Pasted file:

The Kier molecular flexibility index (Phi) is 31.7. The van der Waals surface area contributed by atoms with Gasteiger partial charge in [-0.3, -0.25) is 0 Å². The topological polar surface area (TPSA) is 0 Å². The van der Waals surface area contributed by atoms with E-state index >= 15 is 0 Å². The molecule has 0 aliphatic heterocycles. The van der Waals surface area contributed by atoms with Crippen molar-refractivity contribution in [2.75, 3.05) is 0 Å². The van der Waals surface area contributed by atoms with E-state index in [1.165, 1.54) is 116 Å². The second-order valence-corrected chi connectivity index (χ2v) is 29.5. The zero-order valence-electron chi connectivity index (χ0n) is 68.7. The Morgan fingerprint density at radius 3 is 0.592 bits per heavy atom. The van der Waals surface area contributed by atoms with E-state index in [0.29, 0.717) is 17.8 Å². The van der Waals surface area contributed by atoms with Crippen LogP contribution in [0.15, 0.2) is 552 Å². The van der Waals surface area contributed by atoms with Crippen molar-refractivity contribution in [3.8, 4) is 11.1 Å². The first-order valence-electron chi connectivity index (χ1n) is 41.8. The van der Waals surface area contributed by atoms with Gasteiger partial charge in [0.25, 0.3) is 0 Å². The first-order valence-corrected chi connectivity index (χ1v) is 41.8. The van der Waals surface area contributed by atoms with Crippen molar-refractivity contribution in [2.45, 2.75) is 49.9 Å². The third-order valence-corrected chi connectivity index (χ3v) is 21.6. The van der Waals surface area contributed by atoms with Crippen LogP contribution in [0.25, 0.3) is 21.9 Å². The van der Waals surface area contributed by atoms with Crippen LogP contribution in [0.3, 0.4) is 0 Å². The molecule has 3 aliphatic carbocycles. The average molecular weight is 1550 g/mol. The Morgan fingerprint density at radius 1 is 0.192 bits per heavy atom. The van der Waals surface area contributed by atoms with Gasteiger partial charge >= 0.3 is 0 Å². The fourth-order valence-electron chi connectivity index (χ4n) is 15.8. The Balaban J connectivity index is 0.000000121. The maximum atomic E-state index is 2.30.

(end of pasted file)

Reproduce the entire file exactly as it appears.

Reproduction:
The Kier molecular flexibility index (Phi) is 31.7. The van der Waals surface area contributed by atoms with Gasteiger partial charge in [-0.3, -0.25) is 0 Å². The topological polar surface area (TPSA) is 0 Å². The van der Waals surface area contributed by atoms with E-state index >= 15 is 0 Å². The molecule has 0 aliphatic heterocycles. The van der Waals surface area contributed by atoms with Crippen molar-refractivity contribution in [2.75, 3.05) is 0 Å². The van der Waals surface area contributed by atoms with E-state index in [1.165, 1.54) is 116 Å². The second-order valence-corrected chi connectivity index (χ2v) is 29.5. The zero-order valence-electron chi connectivity index (χ0n) is 68.7. The Morgan fingerprint density at radius 3 is 0.592 bits per heavy atom. The van der Waals surface area contributed by atoms with E-state index in [0.29, 0.717) is 17.8 Å². The van der Waals surface area contributed by atoms with Crippen LogP contribution in [0.15, 0.2) is 552 Å². The van der Waals surface area contributed by atoms with Crippen molar-refractivity contribution in [3.8, 4) is 11.1 Å². The first-order valence-electron chi connectivity index (χ1n) is 41.8. The van der Waals surface area contributed by atoms with Gasteiger partial charge in [0.25, 0.3) is 0 Å². The first-order valence-corrected chi connectivity index (χ1v) is 41.8. The van der Waals surface area contributed by atoms with Crippen molar-refractivity contribution in [2.45, 2.75) is 49.9 Å². The third-order valence-corrected chi connectivity index (χ3v) is 21.6. The van der Waals surface area contributed by atoms with Crippen LogP contribution in [0.25, 0.3) is 21.9 Å². The van der Waals surface area contributed by atoms with Crippen LogP contribution in [0.3, 0.4) is 0 Å². The molecule has 3 aliphatic carbocycles. The average molecular weight is 1550 g/mol. The Morgan fingerprint density at radius 1 is 0.192 bits per heavy atom. The van der Waals surface area contributed by atoms with Gasteiger partial charge >= 0.3 is 0 Å². The fourth-order valence-electron chi connectivity index (χ4n) is 15.8. The Balaban J connectivity index is 0.000000121. The maximum atomic E-state index is 2.30.